Welcome to your weekly Title III update for June 11, 2018. This week, many things happened in the case and outside the case.
This week, we had the Omnibus hearing, which I reported on and the Commonwealth and COFINA agents presented their draft settlement agreement. More on this later, but what no one in the press even mentioned is that on June 5, 2018, the First Circuit listened to oral arguments on the PREPA bondholders request for lifting of the stay to appoint a receiver and the Peaje request for adequate protection, and surprise, surprise, things may change. The oral argument were with Judges Howard, Kayatta, and Torresen (District Court Judge from Maine). Judges Howard and Kayatta were two of the three judges in the Peaje First Circuit decision of January 11, 2017. Continuity seems to be important in PROMESA.
During the oral argument, the Judges had difficulty understanding what bondholders collateral was. The Board’s position was that it was movant’s fault, but then one of the Judges asked “how can you do the balancing of interests [in the lifting of stay] if you don’t know what the collateral is?” The Board did not provide a satisfactory answer to the question.
The Judges also asked whether Judge Swain could attack the adequate protection issue if she can’t touch the revenues as she interprets sections 305 and 315 of PROMESA unless the Board agrees to it. The Board’s answer was very surprising: Mr. Bienenstock stated unequivocally that if movant’s 5th Amendment rights were impaired, Judge Swain could dismiss the Title III case, but she cannot micromanage the Board. The Judges asked, her leverage is I am out of here? Answer, yes that is what the movants want. Difficult to swallow, in my opinion.
Another of the Judges questions to the Board was what protects movants’ property interests? Answer, PREPA’s transformation, better fuel mixture which will bring fewer costs. The most movants can hope for is for a plan that will change PREPA. In order words, trust us, we are the Board. I would definitely not trust the Board.
In rebuttal, movants emphasized that the receiver does not raise rates – that is the Energy Board’s job. The Board does not manage PREPA, that is the PREPA Board’s job and the receiver would substitute this Board, subject to the Oversight Board’s powers and of course, the Court’s powers.
All during this oral argument, the Judges kept hammering as to what was the security interest; whether the Judge could do the balancing act required by the petition to lift the stay if she did not know what the actual collateral was. Moreover, at the end of movant’s argument, Judge Torresen said she still had many questions and repeated this same statement at the end of movants’ reply. Given this, I would not be surprised if the First Circuit reverses Judge Swain with detailed instructions on the actual questions they have. This would require an evidentiary hearing and another round of appeals for whomever loses. More expenses in the case.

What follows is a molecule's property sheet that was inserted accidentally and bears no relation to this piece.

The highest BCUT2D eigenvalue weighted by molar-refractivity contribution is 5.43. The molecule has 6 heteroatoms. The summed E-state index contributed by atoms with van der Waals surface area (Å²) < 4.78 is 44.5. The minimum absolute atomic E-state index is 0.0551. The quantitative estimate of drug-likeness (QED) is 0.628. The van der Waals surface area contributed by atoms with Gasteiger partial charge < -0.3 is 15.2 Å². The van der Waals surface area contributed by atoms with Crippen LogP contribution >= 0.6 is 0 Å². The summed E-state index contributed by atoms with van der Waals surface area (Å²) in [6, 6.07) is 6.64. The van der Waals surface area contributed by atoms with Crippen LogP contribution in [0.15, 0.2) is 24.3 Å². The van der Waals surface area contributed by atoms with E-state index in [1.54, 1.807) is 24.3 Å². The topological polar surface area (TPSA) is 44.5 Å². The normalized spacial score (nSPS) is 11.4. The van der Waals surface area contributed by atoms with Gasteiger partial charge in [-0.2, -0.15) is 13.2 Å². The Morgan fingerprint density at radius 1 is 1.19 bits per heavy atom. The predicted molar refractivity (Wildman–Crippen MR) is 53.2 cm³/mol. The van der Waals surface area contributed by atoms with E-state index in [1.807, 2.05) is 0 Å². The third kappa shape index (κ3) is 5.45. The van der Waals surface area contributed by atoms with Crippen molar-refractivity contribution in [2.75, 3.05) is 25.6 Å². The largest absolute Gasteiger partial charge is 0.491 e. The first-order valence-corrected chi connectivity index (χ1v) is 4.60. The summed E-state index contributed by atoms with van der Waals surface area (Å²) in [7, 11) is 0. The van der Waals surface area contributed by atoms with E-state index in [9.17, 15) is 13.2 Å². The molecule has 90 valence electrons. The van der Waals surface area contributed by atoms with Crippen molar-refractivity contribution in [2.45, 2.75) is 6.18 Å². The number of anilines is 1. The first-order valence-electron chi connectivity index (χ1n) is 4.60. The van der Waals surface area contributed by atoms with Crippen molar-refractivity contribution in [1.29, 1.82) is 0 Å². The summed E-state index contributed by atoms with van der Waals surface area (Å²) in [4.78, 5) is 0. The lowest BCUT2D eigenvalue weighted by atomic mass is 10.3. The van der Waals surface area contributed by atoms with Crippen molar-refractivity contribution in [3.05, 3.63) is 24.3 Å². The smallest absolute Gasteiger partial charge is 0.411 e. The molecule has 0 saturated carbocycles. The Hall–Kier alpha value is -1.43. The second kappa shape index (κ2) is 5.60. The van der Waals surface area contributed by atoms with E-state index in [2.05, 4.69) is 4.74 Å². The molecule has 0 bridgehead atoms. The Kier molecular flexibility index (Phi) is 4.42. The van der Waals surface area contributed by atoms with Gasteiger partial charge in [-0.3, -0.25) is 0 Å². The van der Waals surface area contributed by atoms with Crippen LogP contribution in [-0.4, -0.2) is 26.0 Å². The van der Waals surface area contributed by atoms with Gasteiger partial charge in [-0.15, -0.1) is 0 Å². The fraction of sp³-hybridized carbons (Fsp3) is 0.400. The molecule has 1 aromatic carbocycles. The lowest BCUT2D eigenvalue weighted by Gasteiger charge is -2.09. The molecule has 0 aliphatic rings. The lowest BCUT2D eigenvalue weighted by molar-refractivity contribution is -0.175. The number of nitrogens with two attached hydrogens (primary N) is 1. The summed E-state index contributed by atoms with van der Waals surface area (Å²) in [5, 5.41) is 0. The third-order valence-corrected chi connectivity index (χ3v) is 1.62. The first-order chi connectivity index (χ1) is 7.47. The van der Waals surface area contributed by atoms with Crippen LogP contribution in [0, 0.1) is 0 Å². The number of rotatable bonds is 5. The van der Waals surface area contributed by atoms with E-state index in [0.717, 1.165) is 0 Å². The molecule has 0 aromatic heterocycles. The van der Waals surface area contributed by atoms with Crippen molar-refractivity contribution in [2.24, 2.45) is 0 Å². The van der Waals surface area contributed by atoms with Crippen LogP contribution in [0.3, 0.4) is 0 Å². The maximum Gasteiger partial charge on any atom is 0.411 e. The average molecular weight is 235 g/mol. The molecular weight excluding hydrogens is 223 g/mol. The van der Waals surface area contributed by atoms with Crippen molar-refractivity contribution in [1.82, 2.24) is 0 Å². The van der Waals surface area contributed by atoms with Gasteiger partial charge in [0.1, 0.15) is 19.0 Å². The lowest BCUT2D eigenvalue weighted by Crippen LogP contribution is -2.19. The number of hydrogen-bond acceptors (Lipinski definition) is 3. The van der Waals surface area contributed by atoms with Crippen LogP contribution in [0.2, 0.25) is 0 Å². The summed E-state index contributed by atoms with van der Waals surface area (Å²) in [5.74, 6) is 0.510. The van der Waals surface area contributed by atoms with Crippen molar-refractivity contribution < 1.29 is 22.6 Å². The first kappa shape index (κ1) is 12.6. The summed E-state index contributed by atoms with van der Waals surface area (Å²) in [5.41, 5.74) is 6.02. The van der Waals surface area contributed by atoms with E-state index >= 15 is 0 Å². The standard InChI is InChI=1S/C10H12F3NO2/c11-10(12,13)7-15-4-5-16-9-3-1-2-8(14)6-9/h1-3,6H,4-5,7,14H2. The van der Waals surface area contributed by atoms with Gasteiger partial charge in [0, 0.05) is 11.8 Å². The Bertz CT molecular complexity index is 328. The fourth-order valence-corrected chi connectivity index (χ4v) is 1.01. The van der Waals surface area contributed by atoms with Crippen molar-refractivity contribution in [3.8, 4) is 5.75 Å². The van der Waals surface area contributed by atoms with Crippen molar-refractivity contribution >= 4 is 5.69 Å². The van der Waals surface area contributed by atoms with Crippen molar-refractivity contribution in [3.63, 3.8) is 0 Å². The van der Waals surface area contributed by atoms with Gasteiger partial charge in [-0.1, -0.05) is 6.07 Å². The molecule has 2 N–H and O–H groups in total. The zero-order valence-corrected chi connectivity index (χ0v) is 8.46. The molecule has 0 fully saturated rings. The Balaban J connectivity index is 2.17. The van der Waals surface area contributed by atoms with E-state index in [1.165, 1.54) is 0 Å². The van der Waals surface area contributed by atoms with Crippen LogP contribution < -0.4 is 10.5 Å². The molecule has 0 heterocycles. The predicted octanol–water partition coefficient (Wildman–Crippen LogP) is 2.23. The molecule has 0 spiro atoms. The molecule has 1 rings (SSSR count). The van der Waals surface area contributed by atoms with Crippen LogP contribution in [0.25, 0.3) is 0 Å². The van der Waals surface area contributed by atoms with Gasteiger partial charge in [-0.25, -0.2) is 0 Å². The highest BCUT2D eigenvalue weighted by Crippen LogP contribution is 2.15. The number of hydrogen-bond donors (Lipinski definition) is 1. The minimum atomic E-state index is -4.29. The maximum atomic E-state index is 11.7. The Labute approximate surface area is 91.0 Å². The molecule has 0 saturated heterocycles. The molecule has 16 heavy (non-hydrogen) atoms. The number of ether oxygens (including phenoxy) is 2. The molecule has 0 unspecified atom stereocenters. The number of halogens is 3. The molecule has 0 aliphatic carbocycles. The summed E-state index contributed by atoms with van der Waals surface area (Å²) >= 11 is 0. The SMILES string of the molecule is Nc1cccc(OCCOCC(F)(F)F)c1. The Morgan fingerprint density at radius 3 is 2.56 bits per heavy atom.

Things were a little different in the Peaje oral argument. There was a repeat of questions pertaining to the Judges power pursuant to section 305 of PROMESA. Seems they have difficulty wrapping their heads around what Judge Swain decided. They questioned movants if they had a lien opposable to third parties, in other words, if their collateral was sent to a third party, could Peaje collect from them. The answer was yes.
The Board argued that Judge Swain saw this case ending in two more years, which would be in 2020. The Board also argued that no lien rights can be affected until the Plan of Adjustment but in the case of Peaje, it did not have a lien. The Judges asked the amounts of the lien and the Board said the lien, if it existed, was limited to the amount in the account at the time of Title III, no more. But the Judges said you pledged your revenue stream and special revenues can be more than revenues with a lien. Another question was how can you balance injury (important in the injunction stage) or relief of stay without knowing which is which, in clear reference to whether there is a lien. This case, given there was a full evidentiary hearing, will be less probable to be remanded for further consideration but the issue of the lien and pledge looms large and it is definitely possible the Judges would like further clarification.
At the end of the arguments, the Judges said they were aware of their obligation and decided to expeditiously the issues and would endeavor to do so. I foresee a quick resolution of the issues but not necessarily in a manner that will satisfy the Board.
On May 7, 2018, Gerardo Portela, Executive Director of AAFAF, sent the Board a letter in which he assured it the audited financial statements for the year 2015 would be completed and issued by June 8, 2018. As usual, this did not happen. The Puerto Rico Treasury Secretary said the Commonwealth sent the financial statements to its auditors the previous week. Difficult to see how something so large and complicated could be completed in one week, but what do I know? There is no timetable for their completion.
This summary is merely what I believe are the more salient motions and decisions in the cases. I receive an average of 20 filings each day so it would be impossible to summarize everything. If you have legal interest in these cases, I urge you to hire an attorney to represent you.